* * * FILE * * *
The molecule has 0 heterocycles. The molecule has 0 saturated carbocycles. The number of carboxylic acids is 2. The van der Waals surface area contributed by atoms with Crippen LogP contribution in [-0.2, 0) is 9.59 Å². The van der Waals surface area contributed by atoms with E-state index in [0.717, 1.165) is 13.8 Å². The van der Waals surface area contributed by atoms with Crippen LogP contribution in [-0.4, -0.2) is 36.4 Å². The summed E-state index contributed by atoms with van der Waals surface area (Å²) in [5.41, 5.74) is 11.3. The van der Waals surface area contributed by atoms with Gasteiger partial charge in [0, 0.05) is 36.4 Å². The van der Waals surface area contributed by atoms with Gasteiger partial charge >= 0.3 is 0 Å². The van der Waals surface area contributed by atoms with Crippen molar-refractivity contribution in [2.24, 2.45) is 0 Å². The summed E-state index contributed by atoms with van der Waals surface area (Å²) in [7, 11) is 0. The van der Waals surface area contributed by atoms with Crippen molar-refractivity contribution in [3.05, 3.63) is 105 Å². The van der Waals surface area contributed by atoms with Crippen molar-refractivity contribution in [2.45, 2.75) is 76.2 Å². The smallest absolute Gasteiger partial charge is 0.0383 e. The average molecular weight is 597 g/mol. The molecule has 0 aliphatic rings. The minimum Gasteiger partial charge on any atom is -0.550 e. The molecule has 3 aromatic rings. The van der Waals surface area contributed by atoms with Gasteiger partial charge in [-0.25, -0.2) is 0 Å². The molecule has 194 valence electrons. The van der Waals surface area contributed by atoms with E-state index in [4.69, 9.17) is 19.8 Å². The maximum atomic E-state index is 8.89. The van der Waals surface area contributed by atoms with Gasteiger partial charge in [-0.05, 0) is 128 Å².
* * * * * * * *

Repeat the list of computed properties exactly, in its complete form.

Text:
The molecule has 0 heterocycles. The molecule has 0 saturated carbocycles. The number of carboxylic acids is 2. The van der Waals surface area contributed by atoms with Crippen LogP contribution in [-0.2, 0) is 9.59 Å². The van der Waals surface area contributed by atoms with E-state index in [0.717, 1.165) is 13.8 Å². The van der Waals surface area contributed by atoms with Crippen LogP contribution in [-0.4, -0.2) is 36.4 Å². The summed E-state index contributed by atoms with van der Waals surface area (Å²) in [5.41, 5.74) is 11.3. The van der Waals surface area contributed by atoms with Gasteiger partial charge in [0, 0.05) is 36.4 Å². The van der Waals surface area contributed by atoms with Gasteiger partial charge >= 0.3 is 0 Å². The van der Waals surface area contributed by atoms with Crippen molar-refractivity contribution in [2.24, 2.45) is 0 Å². The summed E-state index contributed by atoms with van der Waals surface area (Å²) in [7, 11) is 0. The van der Waals surface area contributed by atoms with Crippen molar-refractivity contribution in [3.05, 3.63) is 105 Å². The van der Waals surface area contributed by atoms with Crippen molar-refractivity contribution in [2.45, 2.75) is 76.2 Å². The smallest absolute Gasteiger partial charge is 0.0383 e. The average molecular weight is 597 g/mol. The molecule has 0 aliphatic rings. The minimum Gasteiger partial charge on any atom is -0.550 e. The molecule has 3 aromatic rings. The van der Waals surface area contributed by atoms with Gasteiger partial charge in [-0.25, -0.2) is 0 Å². The molecule has 194 valence electrons. The van der Waals surface area contributed by atoms with E-state index in [4.69, 9.17) is 19.8 Å². The maximum atomic E-state index is 8.89. The van der Waals surface area contributed by atoms with Gasteiger partial charge in [-0.05, 0) is 128 Å².